In mining, it’s always a nice surprise when predictions come true. We’ve all been in situations where we have to scrabble around for explanations when anticipated or projected yield doesn’t quite match up when the dust has settled. Projections being more-or-less-correct is a satisfaction I have thankfully enjoyed plenty of times in my mining career, but it’s a new experience when it comes to market analysis!
Last month, I wrote an article for MiningFeeds that suggested that Renova Group, the diversified business conglomerate run by bullish billionaire businessman Viktor Vekselberg, was gearing up for a run at the London Stock Exchange. This week, an article in Russia’s leading financial newspaper, Kommersant, confirms this is precisely what’s going on.
The article, written by the Moscow-based financial newspaper, leans on a source close to Renova to report that the company intends to take control of London-listed gold mining company Petropavlovsk at the forthcoming AGM. To recap: last month, Renova submitted its intention to vote against the reappointment of much of Petropavlovsk’s current board, apparently motivated by concerns around ‘corporate governance’. Petropavlovsk hit back, calling the move a takeover ‘by stealth’ and vowed to fight for the protection of smaller shareholders.
This week, the Russian newspaper reveals that Renova’s motivations may be less altruistic in nature. Kommersant reports that Renova intends to take control of the Petropavlovsk board to create a new, major gold-mining conglomerate (that would be Russia’s second largest gold player) by consolidating several Russian gold assets of varying quality into Petropavlovsk.
Provided the City of London Takeover Panel is satisfied with Renova’s approach to this deal, it certainly looks like a pretty strong move for the Russians. But, there’s one part of the report that still doesn’t make sense to me: Kamchatka. Kamchatka is a remote, volcanic region in Eastern Russia that has long been considered by optimistic mining consultants like me to be a sleeping giant for platinum, copper, nickel and gold. No one has managed to crack it yet, but plenty have tried.
Within its massive and diversified portfolio, Renova currently owns a company called Zoloto Kamchatki, another goldminer with development and production assets in Kamchatka. Last year, Petropavlovsk seriously and publicly considered the possible acquisition of Renova’s Kamchatka Gold assets along with Amur Zoloto, another gold mine in the very far east of Russia. Press releases were issued, exploration updates released, but the deal never happened.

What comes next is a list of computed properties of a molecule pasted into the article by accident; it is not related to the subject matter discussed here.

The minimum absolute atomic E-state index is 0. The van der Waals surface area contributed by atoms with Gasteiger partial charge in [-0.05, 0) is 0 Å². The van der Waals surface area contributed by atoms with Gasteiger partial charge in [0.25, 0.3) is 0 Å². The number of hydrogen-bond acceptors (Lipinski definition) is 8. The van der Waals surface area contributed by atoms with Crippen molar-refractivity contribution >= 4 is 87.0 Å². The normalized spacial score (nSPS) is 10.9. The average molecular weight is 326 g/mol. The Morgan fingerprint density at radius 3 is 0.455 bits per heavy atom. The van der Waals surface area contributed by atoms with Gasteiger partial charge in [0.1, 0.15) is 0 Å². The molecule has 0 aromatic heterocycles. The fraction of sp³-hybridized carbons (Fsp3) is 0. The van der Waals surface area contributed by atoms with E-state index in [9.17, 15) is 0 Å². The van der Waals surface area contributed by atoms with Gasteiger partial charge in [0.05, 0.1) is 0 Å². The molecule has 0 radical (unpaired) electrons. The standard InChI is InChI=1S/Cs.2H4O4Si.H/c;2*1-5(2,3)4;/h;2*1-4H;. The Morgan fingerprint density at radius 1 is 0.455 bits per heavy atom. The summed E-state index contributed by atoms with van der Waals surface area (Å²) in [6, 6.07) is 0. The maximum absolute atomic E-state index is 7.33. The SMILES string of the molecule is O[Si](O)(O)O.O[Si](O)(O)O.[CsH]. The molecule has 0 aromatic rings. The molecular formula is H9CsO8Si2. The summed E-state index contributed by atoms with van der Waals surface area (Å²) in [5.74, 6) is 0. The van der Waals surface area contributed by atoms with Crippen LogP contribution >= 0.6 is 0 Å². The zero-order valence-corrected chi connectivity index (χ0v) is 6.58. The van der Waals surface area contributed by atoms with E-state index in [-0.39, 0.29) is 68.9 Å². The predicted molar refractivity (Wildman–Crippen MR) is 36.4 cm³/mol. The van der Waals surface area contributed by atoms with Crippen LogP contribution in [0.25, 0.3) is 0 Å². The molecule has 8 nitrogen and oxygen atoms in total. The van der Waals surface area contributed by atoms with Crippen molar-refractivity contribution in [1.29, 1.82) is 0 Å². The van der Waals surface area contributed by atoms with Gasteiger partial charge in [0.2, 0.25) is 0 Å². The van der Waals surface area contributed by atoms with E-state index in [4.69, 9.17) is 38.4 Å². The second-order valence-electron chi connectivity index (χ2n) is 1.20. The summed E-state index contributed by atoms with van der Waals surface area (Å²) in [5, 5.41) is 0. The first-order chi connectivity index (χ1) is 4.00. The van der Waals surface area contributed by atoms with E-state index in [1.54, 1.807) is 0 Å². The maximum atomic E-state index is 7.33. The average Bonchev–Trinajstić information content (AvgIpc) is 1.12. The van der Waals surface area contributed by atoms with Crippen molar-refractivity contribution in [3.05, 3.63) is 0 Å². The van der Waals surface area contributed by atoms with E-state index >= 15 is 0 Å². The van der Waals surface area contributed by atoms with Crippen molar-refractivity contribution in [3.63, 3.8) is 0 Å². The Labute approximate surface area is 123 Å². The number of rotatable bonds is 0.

We haven’t heard much about Kamchatka Gold since the deal fell apart, but oddly it rears its head once again in this latest news from Kommersant. Renova’s source now claims the Kamchatka Gold asset could push the value of Petropavlovsk to $500m. That’s nearly twice the estimated market cap of Petropavlovsk’s entire business. So why wasn’t this disclosed before? And why Renova’s sudden change of heart in moving away from a core development focus to which they were so committed just 6 months ago?
Of course, if the Kamchatka assets are really worth anywhere near what they’re claimed to be, the acquisition sounds like a no-brainer. But the difficulty here for big shareholders like Sothic and M&G as well as smaller retail shareholders is two-fold. First, they are hearing two sides of the story: one that says Kamchatka Gold is the magic bullet for Petropavlovsk’s growth, and one that says it’s won’t take the company in the right strategic direction. Second, and perhaps of greater concern to M&G or Sothic, is that Renova look like they’re flip-flopping.
If shareholders are going to vote for new management at the AGM later this month, they are well within their rights to know what its management style will be. A flood of assets into Petropavlovsk and an improved market cap sounds like great news for shareholders, but with less than a month to go, flip-flopping on a major acquisition will hardly fill shareholders with confidence particularly when the asset in question remains shrouded in so much mystery. So, I may have got Renova’s LSE bid right, but it’s anyone’s guess how this AGM and the months after it will play out.